11. Hi Paul ~ I appreciate you sharing your thoughts here on the blog. I have many responses to various things you have said. I’d like to start by saying I fully respect your choices and am answering based on my own experiences and feelings.

    First, I am sorry that you did not feel nourished as a vegan and wonder if you had the support you needed in terms of getting meals that included all the nutrients you need, etc. Another person here commented about needing a vegan mentor – check out that thread too. Obviously everyone’s body is different. I know of people who have found a vegan diet to have some challenges and it has taken time and effort for them to get it right for their body. But I know far more people who have told me that they do not find it “hard” at all. I recently interviewed a dancer/instructor for the FARM blog (to be published soon) and she said that very statement. She and her entire family are vegan and don’t find it to be hard at all. Another person I interviewed had cancer and became vegan. She said the hardest thing about being vegan was finding good mascara! So obviously some find the transition easier than others.

    As far as dairy is concerned. You may have already read PCRM’s data about dairy. There is no longer any dispute that too much animal protein contributes to osteoporosis. It causes calcium to be leached from our body. I appreciate your perspective, but definitely disagree. How could milk meant to have a calf grow at a wildly different rate than humans be good for us? There are lots of disputes about casein, etc. Overall, I can’t fathom how the additional hormones that are naturally present in cow’s milk, could be good for humans.

    You said, “Vegetarians don’t kill cows for milk.” I appreciate that you seem to have a very peaceful farm where you live. But this is not how we are providing the huge amounts of dairy to Americans. Your one cow is 18. Dairy cows around this country are NOT living that long. Their shorter lives are plagued with mastitis and they produce WAY more milk than nature intended, before they end up as ground beef. Many spend their lives standing on concrete. Supporting the dairy industry is also supporting the veal industry. Any doubt that is cruel? And for me – not even being a mother – I can’t fathom what would ever make it okay to continually take calves from their mothers. These are living beings that want to nurture and love their children, just like people do. What gives us that right?

    For me, I happen to love So Delicious coconut milk. No cholesterol. No pus. No hormones. And Lots and lots of good stuff. And most importantly, no cruelty, no suffering, no sadness, no pain. And I eat a lot of dark green leafy veggies, plus other plants and foods that have tons of calcium that is actually easier for your body to absorb than from dairy. (PCRM)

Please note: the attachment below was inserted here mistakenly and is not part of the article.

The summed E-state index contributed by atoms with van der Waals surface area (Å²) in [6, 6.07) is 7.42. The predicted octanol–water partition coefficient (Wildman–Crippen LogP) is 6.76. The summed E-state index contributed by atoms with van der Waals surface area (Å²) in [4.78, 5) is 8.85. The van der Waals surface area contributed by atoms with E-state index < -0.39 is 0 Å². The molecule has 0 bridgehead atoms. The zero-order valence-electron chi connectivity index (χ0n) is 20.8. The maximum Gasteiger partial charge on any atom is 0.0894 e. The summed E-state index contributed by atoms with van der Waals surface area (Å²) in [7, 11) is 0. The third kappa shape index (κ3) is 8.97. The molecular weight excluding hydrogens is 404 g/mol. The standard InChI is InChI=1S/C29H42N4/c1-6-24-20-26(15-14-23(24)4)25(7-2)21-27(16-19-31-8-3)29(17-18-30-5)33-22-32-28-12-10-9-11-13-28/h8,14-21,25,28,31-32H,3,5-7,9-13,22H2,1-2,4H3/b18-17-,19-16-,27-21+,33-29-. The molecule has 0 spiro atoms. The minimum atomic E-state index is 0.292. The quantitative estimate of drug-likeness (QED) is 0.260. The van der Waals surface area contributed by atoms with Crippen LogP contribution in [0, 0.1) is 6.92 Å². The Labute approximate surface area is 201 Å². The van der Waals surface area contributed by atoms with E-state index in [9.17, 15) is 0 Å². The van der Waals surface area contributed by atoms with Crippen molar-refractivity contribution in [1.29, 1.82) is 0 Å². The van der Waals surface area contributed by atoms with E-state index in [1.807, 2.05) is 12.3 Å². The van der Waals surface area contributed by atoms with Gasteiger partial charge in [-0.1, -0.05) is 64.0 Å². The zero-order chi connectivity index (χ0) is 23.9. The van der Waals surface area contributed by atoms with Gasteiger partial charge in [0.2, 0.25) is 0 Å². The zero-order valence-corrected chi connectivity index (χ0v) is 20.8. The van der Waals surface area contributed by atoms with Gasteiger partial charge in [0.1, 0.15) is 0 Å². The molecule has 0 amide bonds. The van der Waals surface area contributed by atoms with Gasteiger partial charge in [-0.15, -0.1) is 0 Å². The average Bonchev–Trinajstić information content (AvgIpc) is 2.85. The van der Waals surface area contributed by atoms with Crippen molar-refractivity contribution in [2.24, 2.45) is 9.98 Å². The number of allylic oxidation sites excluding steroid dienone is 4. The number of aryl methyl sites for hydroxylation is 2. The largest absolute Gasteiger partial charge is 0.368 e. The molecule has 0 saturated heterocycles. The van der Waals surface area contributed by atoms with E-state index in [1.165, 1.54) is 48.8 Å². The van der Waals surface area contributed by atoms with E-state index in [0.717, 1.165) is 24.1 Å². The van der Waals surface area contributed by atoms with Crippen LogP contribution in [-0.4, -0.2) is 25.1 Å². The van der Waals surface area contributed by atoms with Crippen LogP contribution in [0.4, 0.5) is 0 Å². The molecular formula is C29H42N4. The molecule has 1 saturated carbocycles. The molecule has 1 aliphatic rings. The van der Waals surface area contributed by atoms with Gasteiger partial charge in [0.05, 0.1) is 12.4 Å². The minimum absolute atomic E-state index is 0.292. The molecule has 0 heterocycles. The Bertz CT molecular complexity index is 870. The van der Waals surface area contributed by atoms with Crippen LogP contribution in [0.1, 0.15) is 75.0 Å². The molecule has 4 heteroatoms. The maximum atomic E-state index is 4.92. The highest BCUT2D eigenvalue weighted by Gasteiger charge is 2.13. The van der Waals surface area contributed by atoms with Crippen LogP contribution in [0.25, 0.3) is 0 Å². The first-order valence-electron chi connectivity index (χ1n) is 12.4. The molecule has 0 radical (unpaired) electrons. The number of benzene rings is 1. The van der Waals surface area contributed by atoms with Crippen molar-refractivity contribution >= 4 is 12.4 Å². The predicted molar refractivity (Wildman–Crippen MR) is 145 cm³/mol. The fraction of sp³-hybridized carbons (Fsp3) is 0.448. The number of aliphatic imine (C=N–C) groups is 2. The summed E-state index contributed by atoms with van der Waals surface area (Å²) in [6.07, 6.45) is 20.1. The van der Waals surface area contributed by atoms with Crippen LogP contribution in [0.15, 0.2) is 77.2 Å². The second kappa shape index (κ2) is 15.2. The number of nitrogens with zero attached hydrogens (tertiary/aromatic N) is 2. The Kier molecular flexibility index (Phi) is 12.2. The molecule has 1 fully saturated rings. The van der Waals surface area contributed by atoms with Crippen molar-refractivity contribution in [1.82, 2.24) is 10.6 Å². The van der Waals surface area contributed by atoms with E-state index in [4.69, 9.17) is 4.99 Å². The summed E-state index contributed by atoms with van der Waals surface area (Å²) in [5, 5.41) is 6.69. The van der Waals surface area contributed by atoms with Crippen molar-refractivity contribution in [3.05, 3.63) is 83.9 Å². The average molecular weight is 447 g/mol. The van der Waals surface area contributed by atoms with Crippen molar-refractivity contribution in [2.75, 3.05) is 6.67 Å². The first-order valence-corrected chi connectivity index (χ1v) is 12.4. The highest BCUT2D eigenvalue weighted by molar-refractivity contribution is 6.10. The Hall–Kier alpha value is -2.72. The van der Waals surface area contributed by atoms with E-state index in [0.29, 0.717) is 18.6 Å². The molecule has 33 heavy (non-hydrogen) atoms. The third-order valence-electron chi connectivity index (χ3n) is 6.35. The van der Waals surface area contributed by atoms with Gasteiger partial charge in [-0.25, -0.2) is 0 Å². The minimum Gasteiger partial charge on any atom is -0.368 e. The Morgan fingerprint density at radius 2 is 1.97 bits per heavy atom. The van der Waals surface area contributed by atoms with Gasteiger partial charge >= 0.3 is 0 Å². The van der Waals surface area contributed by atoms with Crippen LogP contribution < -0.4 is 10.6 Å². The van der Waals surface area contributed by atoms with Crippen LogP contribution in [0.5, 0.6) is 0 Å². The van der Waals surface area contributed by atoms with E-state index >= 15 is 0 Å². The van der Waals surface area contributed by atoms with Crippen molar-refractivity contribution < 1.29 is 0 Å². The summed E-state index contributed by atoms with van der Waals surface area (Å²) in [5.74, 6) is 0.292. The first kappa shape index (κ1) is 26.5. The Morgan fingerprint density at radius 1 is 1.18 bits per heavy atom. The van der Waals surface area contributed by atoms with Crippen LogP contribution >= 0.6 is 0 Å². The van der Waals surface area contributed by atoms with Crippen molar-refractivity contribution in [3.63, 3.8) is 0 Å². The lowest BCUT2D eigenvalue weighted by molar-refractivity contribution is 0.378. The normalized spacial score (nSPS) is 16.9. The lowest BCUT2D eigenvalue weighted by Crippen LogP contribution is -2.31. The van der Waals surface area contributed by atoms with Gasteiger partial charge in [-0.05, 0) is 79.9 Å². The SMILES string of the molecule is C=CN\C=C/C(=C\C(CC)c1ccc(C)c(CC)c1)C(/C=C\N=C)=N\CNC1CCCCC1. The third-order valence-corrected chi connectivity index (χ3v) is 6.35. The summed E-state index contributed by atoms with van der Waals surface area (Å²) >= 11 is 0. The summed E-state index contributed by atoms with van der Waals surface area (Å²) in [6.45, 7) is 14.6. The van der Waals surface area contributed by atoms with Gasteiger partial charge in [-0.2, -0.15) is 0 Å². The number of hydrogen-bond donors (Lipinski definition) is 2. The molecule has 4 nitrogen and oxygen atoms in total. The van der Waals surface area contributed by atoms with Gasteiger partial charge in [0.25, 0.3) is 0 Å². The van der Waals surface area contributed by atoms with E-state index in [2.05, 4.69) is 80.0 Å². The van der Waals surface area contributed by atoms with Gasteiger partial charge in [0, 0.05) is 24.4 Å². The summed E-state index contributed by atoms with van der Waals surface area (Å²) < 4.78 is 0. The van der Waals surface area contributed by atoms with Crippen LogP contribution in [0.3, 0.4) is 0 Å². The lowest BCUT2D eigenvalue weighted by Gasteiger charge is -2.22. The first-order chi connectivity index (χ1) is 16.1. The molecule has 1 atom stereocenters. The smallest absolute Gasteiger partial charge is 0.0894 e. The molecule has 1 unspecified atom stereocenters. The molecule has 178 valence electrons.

You mentioned you think the vegan diet is “extreme” and is “pushing dietary restrictions.” I do not agree, and again, I really encourage you to check out PCRM’s articles. These are physicians who explain it all very clearly. The vegan diet has been endorsed and recommended by highly revered top physicians. They can tell you how much you increase your chance of various diseases and chronic conditions as a result of consuming dairy and other animal products. Many, many people have lived long healthy lives as vegans. Pregnant women and their babies do just fine. Athletes excel on vegan diets. John Salley is even a raw vegan. I previously thought raw diets were too extreme, but that was due to my lack of knowledge on the topic. The more I have learned (while doing a mostly raw diet recently) I see the amazing benefits in live foods.

    I do not think that all vegans face nutritional challenges, especially when going about it with support and lots of information. I agree that the “oprah” crowd is likely looking for hearty meals that are very similar to what they are eating now. And that is easy to do on a vegan diet. Even though processed foods are not what I would recommend people eating tons of – I’d rather eat a hearty meal with Field Roast or Gimme Lean than animal flesh.

    Also – I know very little about wool, but have seen footage of sheep sheared down to the skin who are then subject to other issues as a result.

    I’m so glad you love and care for your animals. I’m so appreciate that you have a relationship with them. I have a special affinity for cows and goats. I don’t want any of them to have to suffer to produce products that just simply aren’t necessary for us to live. For me, that is so not worth it. I will stick with my coconut milk smoothies! :-)

    Thank you so much for sharing your comments and creating discussion. It helps if we all talk to each other!

  12. SHAMEFUL!!!!OPRAH
    DID NOT HELP INFORM THE PEOPLE ABOUT HOW SICK FACTORY FARMING & KILLING ANIMALS ARE- THEY
    SHOULD HAVE SHOWED VEAL!!!!!!!!!!!
    OR
    THE SOUNDS AND SIGHTS OF THE COW BLOOD LETTING/
    IT is NOT about individual “CHOICE” it LIKE SEGREGATION-IS WRONG!!!!!!!!!!